NEW YORK ( TheStreet) -- I feel obligated to kick off this article with a caveat: This is not a recommendation to buy Facebook's (FB - Get Report) IPO.
First of all, let's face it: You have little chance of getting Facebook shares in the IPO.
Second, you never want to buy an IPO at the open on day one.
Third, you have to be incredibly cautious buying an IPO early on. Let the price gyrate wildly and the dust settle before you make any meaningful commitment.
Facebook could be one of those IPOs that goes up and only up. I guess that makes points two and three bad advice.
That's fine by me -- I will take cautious before overly aggressive each day of the week.
You'll have plenty of time to hop on the bandwagon. This is a long-term, highly-sustainable and scalable business; it's a myth that Facebook is a fad or run by some green punk.
The Reward Is in the Risks
an amended S-1
Generally, the risk factors section of these and other
Securities and Exchange Commission
filings contain plenty of boilerplate and several legitimate concerns. For every example of a simple copy and paste, you have another entry where, in unusually candid fashion, a company discloses something investors should take under advisement. Often, these warnings do not present anything we did not know before, but the formal language a company must use sets them up in a different light.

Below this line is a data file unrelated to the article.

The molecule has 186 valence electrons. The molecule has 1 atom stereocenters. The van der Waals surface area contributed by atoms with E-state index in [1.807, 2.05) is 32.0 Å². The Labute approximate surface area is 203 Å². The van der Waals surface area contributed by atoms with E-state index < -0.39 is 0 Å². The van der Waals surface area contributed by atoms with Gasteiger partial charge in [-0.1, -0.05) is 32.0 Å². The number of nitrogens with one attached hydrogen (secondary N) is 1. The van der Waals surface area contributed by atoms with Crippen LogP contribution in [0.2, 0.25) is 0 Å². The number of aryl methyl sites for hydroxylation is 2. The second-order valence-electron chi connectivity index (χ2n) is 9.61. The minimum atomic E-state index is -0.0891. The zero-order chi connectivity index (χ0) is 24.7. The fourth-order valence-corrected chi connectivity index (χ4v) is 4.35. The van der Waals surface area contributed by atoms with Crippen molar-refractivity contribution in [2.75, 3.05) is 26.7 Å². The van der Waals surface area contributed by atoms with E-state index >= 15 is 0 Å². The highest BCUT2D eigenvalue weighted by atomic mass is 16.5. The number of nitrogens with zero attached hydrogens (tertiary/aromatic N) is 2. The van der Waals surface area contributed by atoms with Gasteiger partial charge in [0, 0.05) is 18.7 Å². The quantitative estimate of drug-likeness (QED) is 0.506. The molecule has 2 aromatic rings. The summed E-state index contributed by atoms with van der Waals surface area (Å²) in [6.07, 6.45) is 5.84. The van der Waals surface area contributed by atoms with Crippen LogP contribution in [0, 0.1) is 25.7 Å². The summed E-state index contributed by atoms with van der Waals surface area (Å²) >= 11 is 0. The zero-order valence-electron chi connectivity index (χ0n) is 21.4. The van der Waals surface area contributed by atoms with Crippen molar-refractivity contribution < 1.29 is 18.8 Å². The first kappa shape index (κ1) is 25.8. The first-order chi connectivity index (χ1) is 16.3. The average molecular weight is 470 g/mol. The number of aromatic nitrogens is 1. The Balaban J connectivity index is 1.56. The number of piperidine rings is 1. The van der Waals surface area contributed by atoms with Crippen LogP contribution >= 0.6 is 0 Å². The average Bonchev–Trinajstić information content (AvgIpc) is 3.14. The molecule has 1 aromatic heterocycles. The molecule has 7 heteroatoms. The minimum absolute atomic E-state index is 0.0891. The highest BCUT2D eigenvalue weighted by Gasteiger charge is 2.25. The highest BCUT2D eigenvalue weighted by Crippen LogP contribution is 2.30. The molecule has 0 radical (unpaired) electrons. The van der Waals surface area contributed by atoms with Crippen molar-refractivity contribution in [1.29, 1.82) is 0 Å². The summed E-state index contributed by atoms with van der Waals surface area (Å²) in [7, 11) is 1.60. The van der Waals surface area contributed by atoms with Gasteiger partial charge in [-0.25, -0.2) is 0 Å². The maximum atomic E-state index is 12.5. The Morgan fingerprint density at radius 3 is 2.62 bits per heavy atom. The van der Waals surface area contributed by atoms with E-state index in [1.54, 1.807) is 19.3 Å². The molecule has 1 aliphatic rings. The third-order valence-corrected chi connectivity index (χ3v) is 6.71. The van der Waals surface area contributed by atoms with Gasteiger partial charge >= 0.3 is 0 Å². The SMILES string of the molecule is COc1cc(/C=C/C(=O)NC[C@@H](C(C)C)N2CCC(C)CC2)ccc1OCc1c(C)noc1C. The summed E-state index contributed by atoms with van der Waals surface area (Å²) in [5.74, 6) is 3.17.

As I read through Facebook's risks, I turned increasingly bullish. Let's review some the risk factors that piqued my interest.
Our culture emphasizes rapid innovation and prioritizes user engagement over short-term financial results.
In other words, Facebook is a perpetual start-up. More on that in the amount of time it takes you to read the next line.
Our CEO has control over key decision making as a result of his control of a majority of our voting stock.
If I went home with Jenna Jameson, I would let her run the show. If somebody is good at something, there's no reason not to give them complete control. This is particularly true at perpetual start-ups such as Facebook.
Mark Zuckerberg -- with 57.3% voting power after the IPO -- renders Facebook's board of directors powerless. Do you really want
CEO Reed Hastings to have any legitimate say whatsoever in Facebook's future?